President Hage Geingob is not shaken by global rating agencies’ negative hype around the envisaged New Equitable Economic Empowerment Framework (NEEEF), saying government is at a point of no return in ensuring equitable sharing of the country’s wealth by all its citizens.
His stance on this was confirmed on Monday when he addressed the University of Columbia community in the USA, where he repeated his administration’s commitment to ensuring that the previously advantaged share resources with those at the opposite end of the economic spectrum.
NEEEF has sparked quite a pandemonium in the country, especially within the white business community in which sentiments are being expressed that the Swapo-led government is on a mission to drive them out of business.
NEEEF makes provision that any business set up after the adoption of this framework would be mandatorily required to avail 25 percent of its ownership to partners from previously racially disadvantaged groups.
If implemented as is, black Namibians stand to benefit more from this regime of economic empowerment.
Rating agency Fitch cited NEEEF as one of the reasons it downgraded Namibia’s economic outlook from stable to negative, saying the policy would scare away investors who may not be willing to cede stakes in their companies.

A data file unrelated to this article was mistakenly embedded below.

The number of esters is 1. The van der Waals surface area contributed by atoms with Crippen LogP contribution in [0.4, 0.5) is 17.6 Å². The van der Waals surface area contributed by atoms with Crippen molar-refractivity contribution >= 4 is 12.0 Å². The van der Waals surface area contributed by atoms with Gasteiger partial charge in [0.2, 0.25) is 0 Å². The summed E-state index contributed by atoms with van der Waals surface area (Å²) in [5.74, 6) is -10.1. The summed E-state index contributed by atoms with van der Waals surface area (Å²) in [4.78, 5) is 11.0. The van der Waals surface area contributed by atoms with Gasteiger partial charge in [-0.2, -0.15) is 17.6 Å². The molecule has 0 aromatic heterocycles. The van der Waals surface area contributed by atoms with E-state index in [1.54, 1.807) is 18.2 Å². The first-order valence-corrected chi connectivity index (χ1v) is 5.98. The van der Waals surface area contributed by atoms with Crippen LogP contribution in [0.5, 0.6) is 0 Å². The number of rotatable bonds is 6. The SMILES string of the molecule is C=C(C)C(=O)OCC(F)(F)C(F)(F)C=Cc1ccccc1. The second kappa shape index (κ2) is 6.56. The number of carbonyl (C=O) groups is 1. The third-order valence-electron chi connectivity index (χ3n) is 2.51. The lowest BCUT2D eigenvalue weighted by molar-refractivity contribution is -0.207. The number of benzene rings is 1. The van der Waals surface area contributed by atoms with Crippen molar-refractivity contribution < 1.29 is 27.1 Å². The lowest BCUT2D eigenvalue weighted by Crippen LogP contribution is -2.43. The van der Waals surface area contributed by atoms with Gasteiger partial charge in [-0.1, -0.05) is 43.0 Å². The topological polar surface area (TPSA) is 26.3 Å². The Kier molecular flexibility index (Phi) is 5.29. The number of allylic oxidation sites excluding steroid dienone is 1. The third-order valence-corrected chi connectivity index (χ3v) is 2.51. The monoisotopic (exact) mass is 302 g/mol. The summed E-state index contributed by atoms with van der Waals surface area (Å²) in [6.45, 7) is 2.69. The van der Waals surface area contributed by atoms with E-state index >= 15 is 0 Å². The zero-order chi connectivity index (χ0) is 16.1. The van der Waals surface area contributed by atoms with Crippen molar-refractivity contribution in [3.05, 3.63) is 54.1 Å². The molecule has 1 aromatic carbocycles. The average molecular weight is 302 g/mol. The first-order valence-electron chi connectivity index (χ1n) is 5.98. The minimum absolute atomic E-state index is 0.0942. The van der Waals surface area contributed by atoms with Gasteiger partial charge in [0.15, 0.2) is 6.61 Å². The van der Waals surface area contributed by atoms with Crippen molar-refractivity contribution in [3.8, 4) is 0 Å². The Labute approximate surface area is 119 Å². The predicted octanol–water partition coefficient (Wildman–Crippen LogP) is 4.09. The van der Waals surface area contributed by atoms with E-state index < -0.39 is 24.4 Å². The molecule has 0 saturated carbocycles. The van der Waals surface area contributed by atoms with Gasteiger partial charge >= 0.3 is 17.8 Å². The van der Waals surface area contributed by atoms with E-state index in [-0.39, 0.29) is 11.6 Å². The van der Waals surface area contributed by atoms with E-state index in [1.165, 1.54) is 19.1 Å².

Government hit back at this assertion, saying consultations on NEEEF were still underway and any judgement passed on this policy would be premature at this stage.
Geingob was unapologetic as he engaged an active Columbia University audience, saying NEEEF remains firmly on government’s radar.
“In Namibia we have experienced sustained economic growth but no job creation,” he said.
“This scenario will not help transform the lives of our people. Only if we are able to create jobs can we be able to transform our economies and the lives of our people simultaneously.”
“We therefore cannot continue to entertain situations in which those with wealth are only interested in protecting what they have acquired. One cannot enjoy life while your brother or sister is starving,” he told the audience, which included his wife Monica, advisors and other members of his delegation to the US.
“It is therefore crucial that we pursue shared and sustained economic development, which will allow us to create jobs and maintain peace. I have often said that exclusivity spells conflict, while inclusivity spells peace.”
“I am therefore disappointed when our efforts to tackle inequality are negatively portrayed, such as in the case of the New Equitable Economic Empowerment Framework (NEEEF) which has been criticised by several ratings agencies
and even academics here at Columbia University,” he added.
“In a democracy, consultation should prevail but it seems that in this instance, those with sinister motives have derailed the consultative process.”
“Since I believe in consultation and interaction, I would like to conclude and look forward to engaging you in order to expound more on the issues which I have briefly touched on,” he said.